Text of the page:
THIRUVANANTHAPURAM: Manjusha, a totally blind girl doing her graduation in Malayalam, has her own e-mail id. She is computer-literate and can do all her communication through e-mail. Yet, she cannot write her exams on her own, because there is no provision for a visually impaired student to write her exams with a computer or for computer-aided evaluation under the existing rules.
‘’Last year, I had to write a paper on Kerala culture. The questions were all easy, but I was provided a scribe who had no speed. It was disappointing, but I at least got a scribe in time,’’ said Manjusha, a native of Kasargod.
Not every blind student is computer-literate as Manjusha. But all of them share a common problem - shortage of scribes to write their exams for them. Even after studying hard for their exams, many of them have to face situations when the scribes fail to turn up, leaving them in total helplessness.
The worst case scenario is with Sanskrit, a subsidiary subject for Malayalam students. As it is, this mother of all Indian languages, have few takers now. ‘’The University insists that the scribe should a person one class lower than the blind student. But the first year students just learn the alphabets and would never be able to write the Sanskrit exam for a second year student,’’ said Ramachandran, associate professor at the University College here.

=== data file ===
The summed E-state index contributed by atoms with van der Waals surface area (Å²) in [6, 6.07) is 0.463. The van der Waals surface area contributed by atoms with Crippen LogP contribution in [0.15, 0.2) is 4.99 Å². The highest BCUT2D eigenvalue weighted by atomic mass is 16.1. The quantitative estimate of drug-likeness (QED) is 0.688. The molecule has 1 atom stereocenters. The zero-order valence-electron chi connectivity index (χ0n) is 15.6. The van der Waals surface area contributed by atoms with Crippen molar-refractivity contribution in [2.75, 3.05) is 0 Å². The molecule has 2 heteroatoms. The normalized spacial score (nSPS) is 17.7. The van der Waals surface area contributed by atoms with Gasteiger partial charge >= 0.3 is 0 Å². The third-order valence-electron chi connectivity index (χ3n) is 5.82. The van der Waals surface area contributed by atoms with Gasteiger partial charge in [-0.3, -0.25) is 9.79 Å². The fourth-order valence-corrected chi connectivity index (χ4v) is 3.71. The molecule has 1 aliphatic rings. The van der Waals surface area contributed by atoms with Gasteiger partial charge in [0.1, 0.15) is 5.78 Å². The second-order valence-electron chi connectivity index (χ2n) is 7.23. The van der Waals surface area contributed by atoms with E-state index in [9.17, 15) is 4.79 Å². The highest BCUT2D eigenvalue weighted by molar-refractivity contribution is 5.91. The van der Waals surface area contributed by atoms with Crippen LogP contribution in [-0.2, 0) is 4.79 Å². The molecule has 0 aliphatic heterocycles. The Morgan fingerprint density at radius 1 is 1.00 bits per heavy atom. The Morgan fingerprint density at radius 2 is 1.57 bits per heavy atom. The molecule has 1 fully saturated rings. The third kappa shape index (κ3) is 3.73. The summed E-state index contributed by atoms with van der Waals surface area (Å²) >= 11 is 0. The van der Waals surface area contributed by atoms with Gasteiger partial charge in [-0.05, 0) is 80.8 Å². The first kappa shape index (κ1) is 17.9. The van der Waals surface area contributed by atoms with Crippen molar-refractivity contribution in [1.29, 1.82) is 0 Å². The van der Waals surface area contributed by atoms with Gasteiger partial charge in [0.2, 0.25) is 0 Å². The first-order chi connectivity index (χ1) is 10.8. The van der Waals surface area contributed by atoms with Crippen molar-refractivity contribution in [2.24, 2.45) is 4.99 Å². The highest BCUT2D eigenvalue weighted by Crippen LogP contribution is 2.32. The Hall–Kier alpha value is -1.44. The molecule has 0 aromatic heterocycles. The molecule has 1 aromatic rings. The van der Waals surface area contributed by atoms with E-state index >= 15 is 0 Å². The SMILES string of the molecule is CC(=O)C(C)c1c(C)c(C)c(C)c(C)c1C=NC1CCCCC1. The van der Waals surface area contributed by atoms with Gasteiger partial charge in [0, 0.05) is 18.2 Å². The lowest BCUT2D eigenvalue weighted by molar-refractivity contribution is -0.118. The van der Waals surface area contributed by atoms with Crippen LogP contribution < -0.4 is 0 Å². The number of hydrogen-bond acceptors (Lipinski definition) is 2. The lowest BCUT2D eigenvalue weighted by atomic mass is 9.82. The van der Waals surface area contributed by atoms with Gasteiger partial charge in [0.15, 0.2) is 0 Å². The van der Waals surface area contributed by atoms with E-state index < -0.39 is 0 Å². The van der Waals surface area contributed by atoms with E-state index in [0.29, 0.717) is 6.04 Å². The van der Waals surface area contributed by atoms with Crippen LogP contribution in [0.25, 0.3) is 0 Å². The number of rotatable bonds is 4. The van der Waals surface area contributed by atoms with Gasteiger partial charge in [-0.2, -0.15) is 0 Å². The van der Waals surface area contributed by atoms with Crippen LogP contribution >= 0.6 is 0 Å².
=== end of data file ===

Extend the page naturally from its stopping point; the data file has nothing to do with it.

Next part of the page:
With the camaraderie of student life slowly ebbing out from colleges, remuneration for scribes is also a major problem. ‘’No one writes for free. The scribes ask for Rs 400 per exam and the University just gives Rs 50 per exam. I have paid scribes out of my pocket because if not I stand to lose a year,’’ said Rethimol from Alappuzha who is doing her second year post-graduation in Malayalam.
With a dozen papers to clear a year, the visually-impaired students would have to shell out a huge sum just for their exams. ‘’If they would raise the amount to at least Rs 250 per exam, we might be able to find scribes from other colleges. At least students in need of money would be willing to be scribes for the blind,’’ said Ramachandran.
Jancy, a second year Music student, said that finding scribes for outstation students like her is more difficult than for students who study in their hometown. ‘’I am a native of Thodupuzha with hardly any relatives here in Thiruvananthapuram. Many of the blind students at the University Hostel with me are from North Kerala and it is near impossible for us to find scribes outside of college,’’ said Jancy.
Ramachandran opined that if the scribe system does not work anymore, the least the University could do was to allow these blind students to write their exams in braille itself, so that it gives them the control over how they answer the exam.